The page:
As we age from children into adults, the sheer power of our imagination ebbs away.
"Reality" gradually asserts itself against the many, many other possibilities children perceive, and we are the poorer for it.
There are, of course, exceptions, and Elizabeth Knox is one. There is nothing diminished about her imaginative powers. She evokes alternative realities - versions of our own but populated by such creatures of fantasy as angels and vampires - with sublime conviction. Much of the pleasure of reading her work lies in recovering a child's delight in make believe. Even where the material is deeply disturbing - as much of the material in her latest, Wake, certainly is - that old, familiar joy of entering another world is irresistible.
Constable Theresa Grey arrives in Kahutara - a kind of doppelganger for Kaiteriteri - to find a full-scale zombie apocalypse under way. People are maiming and murdering one another, using weapons, their bare hands, their teeth, anything.
They seem blank, oblivious, incapable of reason. Then, once it's over, even the victors in the initial struggle suddenly keel over dead.
Theresa soon finds other survivors, all of whom have arrived shortly after the bloodbath began and seem therefore to have been immune to the murderous, collective madness that has descended. The exception is Sam, a young resthome worker, who seems both to have succumbed to the frenzy and yet somehow to have survived and recovered.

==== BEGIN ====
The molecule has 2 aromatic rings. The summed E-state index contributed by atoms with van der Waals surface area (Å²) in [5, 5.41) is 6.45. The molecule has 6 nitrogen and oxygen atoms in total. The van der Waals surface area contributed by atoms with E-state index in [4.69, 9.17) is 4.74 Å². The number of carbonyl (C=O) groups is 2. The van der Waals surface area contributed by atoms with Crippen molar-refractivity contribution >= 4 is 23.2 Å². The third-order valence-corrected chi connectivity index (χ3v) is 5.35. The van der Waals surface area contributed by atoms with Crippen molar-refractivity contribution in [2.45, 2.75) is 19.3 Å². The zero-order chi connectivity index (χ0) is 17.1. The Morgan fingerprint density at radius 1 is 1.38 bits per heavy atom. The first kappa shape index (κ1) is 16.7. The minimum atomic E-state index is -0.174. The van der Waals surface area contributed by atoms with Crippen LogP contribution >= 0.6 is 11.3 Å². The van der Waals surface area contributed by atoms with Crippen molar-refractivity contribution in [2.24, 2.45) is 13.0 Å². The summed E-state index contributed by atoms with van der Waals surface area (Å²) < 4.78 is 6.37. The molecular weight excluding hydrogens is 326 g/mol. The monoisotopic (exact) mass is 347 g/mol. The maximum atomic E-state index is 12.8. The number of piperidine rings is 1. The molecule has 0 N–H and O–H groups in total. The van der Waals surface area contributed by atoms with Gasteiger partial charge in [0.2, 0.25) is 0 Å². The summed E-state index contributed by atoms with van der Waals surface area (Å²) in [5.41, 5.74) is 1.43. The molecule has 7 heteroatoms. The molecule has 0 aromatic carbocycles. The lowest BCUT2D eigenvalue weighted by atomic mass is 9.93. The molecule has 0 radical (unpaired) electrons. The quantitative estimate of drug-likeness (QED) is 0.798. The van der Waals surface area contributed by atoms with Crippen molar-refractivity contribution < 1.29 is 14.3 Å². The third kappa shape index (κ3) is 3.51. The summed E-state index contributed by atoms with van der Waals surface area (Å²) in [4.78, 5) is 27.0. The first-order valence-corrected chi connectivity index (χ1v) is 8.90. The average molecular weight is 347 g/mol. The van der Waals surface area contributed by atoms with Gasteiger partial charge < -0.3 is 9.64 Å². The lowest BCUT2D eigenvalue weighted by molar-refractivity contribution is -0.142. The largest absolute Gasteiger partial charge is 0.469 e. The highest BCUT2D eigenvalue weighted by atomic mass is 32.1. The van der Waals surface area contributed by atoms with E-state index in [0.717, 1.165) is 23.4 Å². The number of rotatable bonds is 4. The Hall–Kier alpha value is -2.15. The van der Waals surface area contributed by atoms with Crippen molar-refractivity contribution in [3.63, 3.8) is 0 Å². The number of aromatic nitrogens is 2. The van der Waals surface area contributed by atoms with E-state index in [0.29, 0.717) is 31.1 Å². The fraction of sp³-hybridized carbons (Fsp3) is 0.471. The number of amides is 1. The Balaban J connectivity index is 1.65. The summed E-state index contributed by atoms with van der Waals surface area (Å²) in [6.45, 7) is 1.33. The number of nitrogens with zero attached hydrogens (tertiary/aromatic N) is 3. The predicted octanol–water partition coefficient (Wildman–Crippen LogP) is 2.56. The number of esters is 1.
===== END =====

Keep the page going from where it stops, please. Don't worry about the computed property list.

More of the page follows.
The 13 survivors soon find that they are encircled and confined in Kahutara by an invisible field that nullifies energy - electrical, mechanical or biological - upon contact.
Escape is impossible. They are alone. They must pool their physical, emotional and mental resources to figure out what has happened, and what they can do to save themselves.
The answer to the first question seems to have much to do with a mysterious person they glimpse from time to time, and who actually assists when they are engaged in the horrendous work of burying the dead. He seems to be responsible for their imprisonment. And as they learn more about the nightmarish entity they are confronting their only hope for salvation seems to rest with Sam, who has this baffling ability to change personalities and who seems to be able to perceive a monster in their midst.
While the alternative reality that Wake comprises has been constructed with meticulous attention to technical and metaphysical detail, it can be read as a story about ordinary human beings. The 13 survivors are much like any group suddenly flung upon their own resources by disaster; and the ravening monster with which they are trapped, that feeds upon human pain and misery, is little different from the despair that dogs the tracks of survivors - castaways from ship or plane wrecks, populations devastated by war or natural catastrophe.
But there's really no need to go hunting for allegory to make Wake a highly entertaining read. As with most of Knox's writing, it is difficult to categorise.
Kahutara under the Wake's reign of terror may not be anyone's idea of a pleasure-dome, but there is a thrill in being so totally transported, of simply being elsewhere.
Wake by Elizabeth Knox (Victoria University Press $35)